Marketing contracts and production contracts contributed to the same production value in 2019. Production contracts, commonly used on livestock farms, accounted for the majority of production on poultry/egg, pig and cattle farms. On the other hand, marketing contracts were often used on arable farms. About 72 per cent of production on groundnut farms and 68 per cent of production on tobacco farms was under marketing contracts, and almost half of production on fruit farms was under marketing contracts. Only 10 to 15 percent of corn, soybean and wheat production was produced under a marketing contract in 2019. As with any contract, there are a number of risks associated with contract farming. The most common problems include farmers selling to a buyer other than the one with whom they have contracted (known as parallel selling, non-contractual marketing or “pole vaulting” in the Philippines) or the use of inputs provided by the company for purposes other than those intended. On the other hand, it happens that a company does not buy products at the agreed prices or in the agreed quantities or arbitrarily reduces the quality of production. Contracts can potentially bring benefits to manufacturers and contractors. Farmers receive a guaranteed outlet for their production with known compensation, while entrepreneurs receive a secure supply of goods with certain characteristics that are delivered on time. A series of articles on the role of contract culture in promoting inclusive market access, published by FAO in 2013, address contractual arrangements in Argentina, Bangladesh, Brazil, China, Honduras, South Africa, Tanzania and Thailand.
The drafters conclude that, despite a preference for sourcing large farmers, factors other than farm size contribute to a company`s decision and that contract farming will therefore not necessarily result in the exclusion of smallholder farmers from supply chains. Geographical factors are important, both in terms of impact on production and in terms of factors such as land rights, gender and ethnic relations. The drafters note a gradual convergence of the terms and conditions used in contracts and note that the two most common contractual provisions, which include technical assistance and pre-financing of inputs, can be essential for the participation of smallholder farmers. The publication deals with the role of third parties, such as . B NGOs, in the coordination of farmers. Publishers also identify potential roles for third parties in providing independent quality certifications and certifying contractors to reduce risks for farmers. The existence of an adequate legal framework is therefore crucial for the successful implementation and long-term sustainability of contracted farms. A legal system is essential to help farmers and their buyers negotiate and draft contracts. It is also important to protect them from risks that may arise during the performance of the contract, such as. B abuse of power by the strongest negotiating party or breach of contract.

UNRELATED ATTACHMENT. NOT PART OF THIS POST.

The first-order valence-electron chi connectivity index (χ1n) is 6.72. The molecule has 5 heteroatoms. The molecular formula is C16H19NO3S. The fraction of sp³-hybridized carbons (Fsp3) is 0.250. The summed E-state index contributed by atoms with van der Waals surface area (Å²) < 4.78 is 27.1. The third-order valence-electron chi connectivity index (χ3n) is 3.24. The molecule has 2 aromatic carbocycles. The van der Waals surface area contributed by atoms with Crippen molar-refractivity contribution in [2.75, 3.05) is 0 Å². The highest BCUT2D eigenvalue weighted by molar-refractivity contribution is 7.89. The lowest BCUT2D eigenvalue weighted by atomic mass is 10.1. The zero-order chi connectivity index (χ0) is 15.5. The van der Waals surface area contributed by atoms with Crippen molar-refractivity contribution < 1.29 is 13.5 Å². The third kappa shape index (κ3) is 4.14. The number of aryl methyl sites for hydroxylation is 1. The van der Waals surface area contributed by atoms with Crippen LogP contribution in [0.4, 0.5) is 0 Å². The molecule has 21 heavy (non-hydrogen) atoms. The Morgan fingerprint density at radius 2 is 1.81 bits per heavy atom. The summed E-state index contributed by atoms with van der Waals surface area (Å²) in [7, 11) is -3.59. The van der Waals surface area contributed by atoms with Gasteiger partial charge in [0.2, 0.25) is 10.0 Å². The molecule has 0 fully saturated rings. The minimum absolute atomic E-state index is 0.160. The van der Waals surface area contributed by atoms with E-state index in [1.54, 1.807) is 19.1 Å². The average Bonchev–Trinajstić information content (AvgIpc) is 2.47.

Strengthening farmers` organisations to improve their negotiating skills can dispel the risk of further misunderstandings.  Various countries have adopted policies and laws to ensure fair contracting practices and provide remedies for dispute resolution.  A “Legal Guide on Contract Farming” was developed in 2013-2015 by the International Institute for the Unification of Private Law (UNIDROIT) in collaboration with the faO.   Marketing agreement. Ownership of the goods remains the property of the farmer during production. The contract sets a price (or price formula), quantities and qualities of products, and a planning agreement. The involvement of the entrepreneur in the production is minimal and the farmer provides all the inputs. For crops, the contract is concluded before harvest. For farm animals, the contract is concluded before the animals are ready for marketing. Eaton and Shepherd identify five different models of contract farming. Under the centralized model, a company supports smallholder production, buys the crop, and then processes it, tightly controlling quality. This model is used for crops such as tobacco, cotton, sugar cane, banana, tea and rubber.